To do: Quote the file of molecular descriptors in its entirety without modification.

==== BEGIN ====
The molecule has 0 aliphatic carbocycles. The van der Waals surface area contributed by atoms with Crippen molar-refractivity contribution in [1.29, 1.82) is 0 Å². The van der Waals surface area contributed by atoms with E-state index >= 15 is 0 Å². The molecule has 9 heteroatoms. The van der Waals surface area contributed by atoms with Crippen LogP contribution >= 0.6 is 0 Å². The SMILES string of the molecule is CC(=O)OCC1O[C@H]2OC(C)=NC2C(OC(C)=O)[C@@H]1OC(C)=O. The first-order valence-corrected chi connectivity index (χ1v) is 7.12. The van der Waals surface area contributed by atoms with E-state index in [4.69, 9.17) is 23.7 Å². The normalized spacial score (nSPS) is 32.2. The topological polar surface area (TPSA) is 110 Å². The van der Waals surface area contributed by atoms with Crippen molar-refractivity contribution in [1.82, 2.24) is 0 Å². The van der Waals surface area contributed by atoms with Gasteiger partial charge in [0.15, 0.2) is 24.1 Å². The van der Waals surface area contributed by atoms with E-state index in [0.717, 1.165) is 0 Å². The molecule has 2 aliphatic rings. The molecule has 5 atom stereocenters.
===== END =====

The molecule has 0 aliphatic carbocycles. The van der Waals surface area contributed by atoms with Crippen molar-refractivity contribution in [1.29, 1.82) is 0 Å². The van der Waals surface area contributed by atoms with E-state index >= 15 is 0 Å². The molecule has 9 heteroatoms. The van der Waals surface area contributed by atoms with Crippen LogP contribution >= 0.6 is 0 Å². The SMILES string of the molecule is CC(=O)OCC1O[C@H]2OC(C)=NC2C(OC(C)=O)[C@@H]1OC(C)=O. The first-order valence-corrected chi connectivity index (χ1v) is 7.12. The van der Waals surface area contributed by atoms with E-state index in [4.69, 9.17) is 23.7 Å². The normalized spacial score (nSPS) is 32.2. The topological polar surface area (TPSA) is 110 Å². The van der Waals surface area contributed by atoms with Crippen molar-refractivity contribution in [1.82, 2.24) is 0 Å². The van der Waals surface area contributed by atoms with Gasteiger partial charge in [0.15, 0.2) is 24.1 Å². The van der Waals surface area contributed by atoms with E-state index in [0.717, 1.165) is 0 Å². The molecule has 2 aliphatic rings. The molecule has 5 atom stereocenters.